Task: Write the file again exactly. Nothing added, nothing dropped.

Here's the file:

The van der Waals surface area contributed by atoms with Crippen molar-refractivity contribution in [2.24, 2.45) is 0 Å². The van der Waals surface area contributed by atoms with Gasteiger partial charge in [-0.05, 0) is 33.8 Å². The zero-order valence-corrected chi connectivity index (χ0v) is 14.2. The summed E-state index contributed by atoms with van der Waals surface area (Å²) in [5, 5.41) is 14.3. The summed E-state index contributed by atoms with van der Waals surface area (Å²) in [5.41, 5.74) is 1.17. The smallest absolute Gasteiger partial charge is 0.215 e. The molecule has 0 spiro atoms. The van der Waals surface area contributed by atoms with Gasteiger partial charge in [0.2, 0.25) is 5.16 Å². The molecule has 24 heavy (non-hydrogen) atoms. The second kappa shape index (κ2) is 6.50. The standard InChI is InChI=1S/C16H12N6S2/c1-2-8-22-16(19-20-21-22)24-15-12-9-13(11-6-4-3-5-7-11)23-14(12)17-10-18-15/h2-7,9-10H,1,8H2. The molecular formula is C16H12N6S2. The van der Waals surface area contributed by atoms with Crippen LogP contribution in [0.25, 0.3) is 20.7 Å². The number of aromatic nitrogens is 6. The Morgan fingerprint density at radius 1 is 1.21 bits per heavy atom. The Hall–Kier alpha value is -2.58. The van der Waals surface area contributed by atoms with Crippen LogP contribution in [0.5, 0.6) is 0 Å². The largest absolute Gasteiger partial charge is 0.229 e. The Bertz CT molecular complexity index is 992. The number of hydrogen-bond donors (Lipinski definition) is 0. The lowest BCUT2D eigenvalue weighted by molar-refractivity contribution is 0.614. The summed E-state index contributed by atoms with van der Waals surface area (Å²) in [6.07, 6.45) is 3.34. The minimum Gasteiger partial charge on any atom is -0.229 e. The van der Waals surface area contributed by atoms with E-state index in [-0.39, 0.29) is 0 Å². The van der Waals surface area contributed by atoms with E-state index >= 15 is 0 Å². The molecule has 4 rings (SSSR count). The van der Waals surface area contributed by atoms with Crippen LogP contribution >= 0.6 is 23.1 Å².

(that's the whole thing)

The van der Waals surface area contributed by atoms with Crippen molar-refractivity contribution in [2.24, 2.45) is 0 Å². The van der Waals surface area contributed by atoms with Gasteiger partial charge in [-0.05, 0) is 33.8 Å². The zero-order valence-corrected chi connectivity index (χ0v) is 14.2. The summed E-state index contributed by atoms with van der Waals surface area (Å²) in [5, 5.41) is 14.3. The summed E-state index contributed by atoms with van der Waals surface area (Å²) in [5.41, 5.74) is 1.17. The smallest absolute Gasteiger partial charge is 0.215 e. The molecule has 0 spiro atoms. The van der Waals surface area contributed by atoms with Gasteiger partial charge in [0.2, 0.25) is 5.16 Å². The molecule has 24 heavy (non-hydrogen) atoms. The second kappa shape index (κ2) is 6.50. The standard InChI is InChI=1S/C16H12N6S2/c1-2-8-22-16(19-20-21-22)24-15-12-9-13(11-6-4-3-5-7-11)23-14(12)17-10-18-15/h2-7,9-10H,1,8H2. The molecular formula is C16H12N6S2. The van der Waals surface area contributed by atoms with Crippen LogP contribution in [0.25, 0.3) is 20.7 Å². The number of aromatic nitrogens is 6. The Morgan fingerprint density at radius 1 is 1.21 bits per heavy atom. The Hall–Kier alpha value is -2.58. The van der Waals surface area contributed by atoms with Crippen LogP contribution in [0.5, 0.6) is 0 Å². The largest absolute Gasteiger partial charge is 0.229 e. The Bertz CT molecular complexity index is 992. The number of hydrogen-bond donors (Lipinski definition) is 0. The lowest BCUT2D eigenvalue weighted by molar-refractivity contribution is 0.614. The summed E-state index contributed by atoms with van der Waals surface area (Å²) in [6.07, 6.45) is 3.34. The minimum Gasteiger partial charge on any atom is -0.229 e. The van der Waals surface area contributed by atoms with E-state index in [-0.39, 0.29) is 0 Å². The van der Waals surface area contributed by atoms with E-state index >= 15 is 0 Å². The molecule has 4 rings (SSSR count). The van der Waals surface area contributed by atoms with Crippen LogP contribution >= 0.6 is 23.1 Å².